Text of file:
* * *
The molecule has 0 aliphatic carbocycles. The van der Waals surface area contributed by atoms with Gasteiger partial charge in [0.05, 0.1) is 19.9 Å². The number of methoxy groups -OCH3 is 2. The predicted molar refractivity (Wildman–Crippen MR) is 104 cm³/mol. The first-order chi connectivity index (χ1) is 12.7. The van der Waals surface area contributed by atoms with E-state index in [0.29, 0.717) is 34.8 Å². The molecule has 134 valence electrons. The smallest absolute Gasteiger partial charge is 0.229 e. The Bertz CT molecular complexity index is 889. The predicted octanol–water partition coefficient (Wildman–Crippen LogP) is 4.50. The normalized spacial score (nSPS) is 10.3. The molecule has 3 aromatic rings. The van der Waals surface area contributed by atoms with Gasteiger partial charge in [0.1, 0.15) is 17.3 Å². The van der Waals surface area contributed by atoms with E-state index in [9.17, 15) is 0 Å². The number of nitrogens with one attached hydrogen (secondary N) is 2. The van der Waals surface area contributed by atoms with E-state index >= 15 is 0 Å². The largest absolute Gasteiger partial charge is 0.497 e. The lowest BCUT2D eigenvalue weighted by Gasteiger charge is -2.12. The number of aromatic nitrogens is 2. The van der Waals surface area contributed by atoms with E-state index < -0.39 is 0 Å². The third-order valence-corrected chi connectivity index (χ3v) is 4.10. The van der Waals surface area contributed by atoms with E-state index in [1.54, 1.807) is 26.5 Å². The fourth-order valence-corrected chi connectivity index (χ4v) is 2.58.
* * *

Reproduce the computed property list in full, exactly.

The molecule has 0 aliphatic carbocycles. The van der Waals surface area contributed by atoms with Gasteiger partial charge in [0.05, 0.1) is 19.9 Å². The number of methoxy groups -OCH3 is 2. The predicted molar refractivity (Wildman–Crippen MR) is 104 cm³/mol. The first-order chi connectivity index (χ1) is 12.7. The van der Waals surface area contributed by atoms with E-state index in [0.29, 0.717) is 34.8 Å². The molecule has 134 valence electrons. The smallest absolute Gasteiger partial charge is 0.229 e. The Bertz CT molecular complexity index is 889. The predicted octanol–water partition coefficient (Wildman–Crippen LogP) is 4.50. The normalized spacial score (nSPS) is 10.3. The molecule has 3 aromatic rings. The van der Waals surface area contributed by atoms with Gasteiger partial charge in [0.1, 0.15) is 17.3 Å². The van der Waals surface area contributed by atoms with E-state index in [9.17, 15) is 0 Å². The number of nitrogens with one attached hydrogen (secondary N) is 2. The van der Waals surface area contributed by atoms with E-state index >= 15 is 0 Å². The largest absolute Gasteiger partial charge is 0.497 e. The lowest BCUT2D eigenvalue weighted by Gasteiger charge is -2.12. The number of aromatic nitrogens is 2. The van der Waals surface area contributed by atoms with E-state index < -0.39 is 0 Å². The third-order valence-corrected chi connectivity index (χ3v) is 4.10. The van der Waals surface area contributed by atoms with E-state index in [1.54, 1.807) is 26.5 Å². The fourth-order valence-corrected chi connectivity index (χ4v) is 2.58.